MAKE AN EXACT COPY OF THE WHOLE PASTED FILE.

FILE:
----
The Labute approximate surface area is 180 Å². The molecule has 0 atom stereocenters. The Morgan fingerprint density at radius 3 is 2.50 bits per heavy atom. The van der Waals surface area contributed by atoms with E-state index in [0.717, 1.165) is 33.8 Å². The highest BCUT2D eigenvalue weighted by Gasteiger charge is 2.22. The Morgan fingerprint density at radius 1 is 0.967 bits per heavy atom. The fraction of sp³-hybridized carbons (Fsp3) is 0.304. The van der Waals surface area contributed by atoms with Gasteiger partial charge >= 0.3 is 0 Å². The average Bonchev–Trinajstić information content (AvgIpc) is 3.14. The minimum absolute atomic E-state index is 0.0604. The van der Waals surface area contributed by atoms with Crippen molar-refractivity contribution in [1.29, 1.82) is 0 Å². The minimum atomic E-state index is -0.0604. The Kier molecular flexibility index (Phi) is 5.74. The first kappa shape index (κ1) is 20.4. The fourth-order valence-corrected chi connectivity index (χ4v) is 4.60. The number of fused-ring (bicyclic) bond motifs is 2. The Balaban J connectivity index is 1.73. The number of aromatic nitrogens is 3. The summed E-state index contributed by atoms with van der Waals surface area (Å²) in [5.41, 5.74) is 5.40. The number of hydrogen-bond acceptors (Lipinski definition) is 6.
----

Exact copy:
The Labute approximate surface area is 180 Å². The molecule has 0 atom stereocenters. The Morgan fingerprint density at radius 3 is 2.50 bits per heavy atom. The van der Waals surface area contributed by atoms with E-state index in [0.717, 1.165) is 33.8 Å². The highest BCUT2D eigenvalue weighted by Gasteiger charge is 2.22. The Morgan fingerprint density at radius 1 is 0.967 bits per heavy atom. The fraction of sp³-hybridized carbons (Fsp3) is 0.304. The van der Waals surface area contributed by atoms with Gasteiger partial charge >= 0.3 is 0 Å². The average Bonchev–Trinajstić information content (AvgIpc) is 3.14. The minimum absolute atomic E-state index is 0.0604. The van der Waals surface area contributed by atoms with Crippen molar-refractivity contribution in [1.29, 1.82) is 0 Å². The minimum atomic E-state index is -0.0604. The Kier molecular flexibility index (Phi) is 5.74. The first kappa shape index (κ1) is 20.4. The fourth-order valence-corrected chi connectivity index (χ4v) is 4.60. The number of fused-ring (bicyclic) bond motifs is 2. The Balaban J connectivity index is 1.73. The number of aromatic nitrogens is 3. The summed E-state index contributed by atoms with van der Waals surface area (Å²) in [5.41, 5.74) is 5.40. The number of hydrogen-bond acceptors (Lipinski definition) is 6.